* * *
Later that afternoon, exhausted from the hard ride back to Willow Springs, Larson urged his horse down a less crowded side street, wishing now that he'd chosen to search for Kathryn here first. But he'd held out such hope that she'd been able to keep the ranch. He gave his horse the lead and searched the places he thought Kathryn might be. Nearing the edge of town, he reined in his thoughts as his gaze went to a small gathering beside the church.
Two men worked together to lower a coffin suspended by ropes into a hole in the ground. Three other people looked on in silence�"a woman dressed all in black and two men beside her. Watching the sparse gathering as he passed, Larson suddenly felt sorry for the departed soul and wondered what kind of life the person had led that would draw so few well-wishers. Then the woman turned her head to speak to one of the men beside her. It couldn't be ...
A stab of pain in his chest sucked Larson's breath away.
He dismounted and started to go to her, but something held him back.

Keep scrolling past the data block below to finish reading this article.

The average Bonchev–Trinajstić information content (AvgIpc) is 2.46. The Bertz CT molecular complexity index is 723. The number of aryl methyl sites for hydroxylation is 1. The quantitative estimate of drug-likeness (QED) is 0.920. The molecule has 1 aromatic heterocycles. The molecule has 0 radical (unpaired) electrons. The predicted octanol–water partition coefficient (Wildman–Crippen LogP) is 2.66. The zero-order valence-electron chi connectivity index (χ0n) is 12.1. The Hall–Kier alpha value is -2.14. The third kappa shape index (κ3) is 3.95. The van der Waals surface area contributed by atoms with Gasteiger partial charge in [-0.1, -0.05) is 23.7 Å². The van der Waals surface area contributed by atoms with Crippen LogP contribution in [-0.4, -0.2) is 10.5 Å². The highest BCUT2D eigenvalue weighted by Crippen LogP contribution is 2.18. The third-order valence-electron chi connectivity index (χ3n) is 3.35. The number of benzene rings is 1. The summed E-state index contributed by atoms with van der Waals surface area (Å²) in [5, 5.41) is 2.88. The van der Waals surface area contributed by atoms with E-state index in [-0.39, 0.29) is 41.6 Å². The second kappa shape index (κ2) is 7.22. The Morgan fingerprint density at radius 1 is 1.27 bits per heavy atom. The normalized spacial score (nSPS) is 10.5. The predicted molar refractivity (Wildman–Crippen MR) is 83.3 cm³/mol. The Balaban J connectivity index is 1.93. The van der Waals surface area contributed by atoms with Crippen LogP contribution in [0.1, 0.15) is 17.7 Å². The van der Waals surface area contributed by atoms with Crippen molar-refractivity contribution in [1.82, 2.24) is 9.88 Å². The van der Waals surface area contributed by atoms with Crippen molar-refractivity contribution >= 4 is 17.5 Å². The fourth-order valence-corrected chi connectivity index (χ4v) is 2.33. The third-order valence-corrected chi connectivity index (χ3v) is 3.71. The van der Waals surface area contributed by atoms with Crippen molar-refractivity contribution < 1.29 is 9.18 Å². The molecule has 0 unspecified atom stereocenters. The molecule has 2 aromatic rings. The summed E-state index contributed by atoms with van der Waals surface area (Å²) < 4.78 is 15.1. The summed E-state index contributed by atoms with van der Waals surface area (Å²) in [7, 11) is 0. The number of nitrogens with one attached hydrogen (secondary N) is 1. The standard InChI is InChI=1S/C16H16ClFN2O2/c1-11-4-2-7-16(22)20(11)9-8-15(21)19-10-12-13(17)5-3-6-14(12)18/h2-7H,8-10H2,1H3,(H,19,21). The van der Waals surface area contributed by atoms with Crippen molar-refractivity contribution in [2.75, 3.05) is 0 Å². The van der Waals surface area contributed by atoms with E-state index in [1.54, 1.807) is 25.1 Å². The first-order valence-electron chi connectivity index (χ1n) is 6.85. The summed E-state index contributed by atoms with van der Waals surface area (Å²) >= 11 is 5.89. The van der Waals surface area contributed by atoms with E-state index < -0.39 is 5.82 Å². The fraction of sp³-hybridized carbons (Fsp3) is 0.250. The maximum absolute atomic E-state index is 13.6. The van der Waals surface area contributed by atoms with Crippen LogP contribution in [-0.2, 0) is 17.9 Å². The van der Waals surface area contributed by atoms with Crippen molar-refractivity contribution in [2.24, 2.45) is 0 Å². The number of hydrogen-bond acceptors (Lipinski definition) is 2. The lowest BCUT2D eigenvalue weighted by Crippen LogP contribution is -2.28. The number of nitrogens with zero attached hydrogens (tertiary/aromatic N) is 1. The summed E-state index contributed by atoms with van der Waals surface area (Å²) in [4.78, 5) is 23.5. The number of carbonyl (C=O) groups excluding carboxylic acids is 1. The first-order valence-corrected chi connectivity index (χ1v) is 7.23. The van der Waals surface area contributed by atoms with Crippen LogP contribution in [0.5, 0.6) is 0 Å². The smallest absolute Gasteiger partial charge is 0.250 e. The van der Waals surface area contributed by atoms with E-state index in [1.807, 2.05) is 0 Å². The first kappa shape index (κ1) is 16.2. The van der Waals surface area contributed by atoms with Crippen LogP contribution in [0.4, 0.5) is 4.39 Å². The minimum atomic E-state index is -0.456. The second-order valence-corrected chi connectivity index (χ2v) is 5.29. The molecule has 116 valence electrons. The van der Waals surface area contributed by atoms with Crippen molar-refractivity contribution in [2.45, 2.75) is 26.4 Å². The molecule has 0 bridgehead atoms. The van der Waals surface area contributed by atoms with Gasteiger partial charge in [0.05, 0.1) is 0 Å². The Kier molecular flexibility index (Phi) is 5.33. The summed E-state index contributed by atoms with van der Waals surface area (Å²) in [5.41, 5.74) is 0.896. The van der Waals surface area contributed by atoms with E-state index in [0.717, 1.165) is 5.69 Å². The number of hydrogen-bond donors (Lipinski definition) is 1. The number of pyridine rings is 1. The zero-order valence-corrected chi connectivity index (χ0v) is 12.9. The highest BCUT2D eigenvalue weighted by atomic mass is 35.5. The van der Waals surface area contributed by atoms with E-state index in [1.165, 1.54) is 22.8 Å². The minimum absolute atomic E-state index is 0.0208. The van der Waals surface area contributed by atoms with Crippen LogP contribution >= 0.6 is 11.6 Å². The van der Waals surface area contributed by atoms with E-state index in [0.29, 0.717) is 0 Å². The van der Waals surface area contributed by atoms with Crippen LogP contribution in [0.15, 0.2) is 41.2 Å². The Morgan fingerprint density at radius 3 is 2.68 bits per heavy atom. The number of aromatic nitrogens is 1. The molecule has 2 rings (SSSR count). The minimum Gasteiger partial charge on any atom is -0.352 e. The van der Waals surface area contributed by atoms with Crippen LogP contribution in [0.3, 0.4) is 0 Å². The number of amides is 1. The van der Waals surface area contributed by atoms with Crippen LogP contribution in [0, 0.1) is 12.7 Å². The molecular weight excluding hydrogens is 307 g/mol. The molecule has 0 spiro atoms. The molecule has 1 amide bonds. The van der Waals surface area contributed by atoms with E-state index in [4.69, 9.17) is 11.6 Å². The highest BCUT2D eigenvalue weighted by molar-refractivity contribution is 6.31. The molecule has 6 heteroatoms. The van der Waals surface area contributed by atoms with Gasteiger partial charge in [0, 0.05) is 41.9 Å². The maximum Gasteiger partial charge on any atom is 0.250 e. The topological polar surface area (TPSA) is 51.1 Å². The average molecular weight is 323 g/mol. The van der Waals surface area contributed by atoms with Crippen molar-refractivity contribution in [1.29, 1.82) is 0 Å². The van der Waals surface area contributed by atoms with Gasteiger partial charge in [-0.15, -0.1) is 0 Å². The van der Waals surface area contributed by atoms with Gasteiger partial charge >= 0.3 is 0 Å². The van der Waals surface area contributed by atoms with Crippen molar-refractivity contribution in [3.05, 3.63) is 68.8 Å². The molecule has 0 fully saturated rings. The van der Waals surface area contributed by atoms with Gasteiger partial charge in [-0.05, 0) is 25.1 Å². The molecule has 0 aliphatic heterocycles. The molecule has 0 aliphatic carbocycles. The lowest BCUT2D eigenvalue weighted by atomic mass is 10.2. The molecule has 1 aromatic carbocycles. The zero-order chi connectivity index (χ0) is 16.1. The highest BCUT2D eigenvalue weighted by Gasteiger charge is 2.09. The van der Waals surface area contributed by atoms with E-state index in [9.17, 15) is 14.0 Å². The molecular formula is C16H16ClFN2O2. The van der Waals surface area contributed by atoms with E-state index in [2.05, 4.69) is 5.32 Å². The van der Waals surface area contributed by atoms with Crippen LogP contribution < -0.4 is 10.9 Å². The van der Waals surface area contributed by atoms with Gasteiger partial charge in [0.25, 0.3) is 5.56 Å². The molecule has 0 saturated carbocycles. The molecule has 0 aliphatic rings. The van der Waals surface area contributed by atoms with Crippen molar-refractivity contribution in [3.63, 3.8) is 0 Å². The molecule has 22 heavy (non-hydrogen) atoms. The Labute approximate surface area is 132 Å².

Kathryn walked to the pile of loose dirt and scooped up a handful. She stepped forward and, hesitating for a moment, finally let it sift through her fingers. Larson was close enough to hear the hollow sound of dirt and pebbles striking the coffin below. He was certain he saw her shudder. Her movements were slow and deliberate.
She looked different to him somehow, but still, he drank her in. He felt the scattered pieces of his life coming back together.
His thoughts raced to imagine who could be inside that coffin. He swiftly settled on one. Bradley Duncan. He remembered the afternoon he'd found the young man at the cabin visiting Kathryn. Despite past months of pleading with God to quell his jealous nature and for the chance to make things right with his wife, a bitter spark rekindled deep inside him.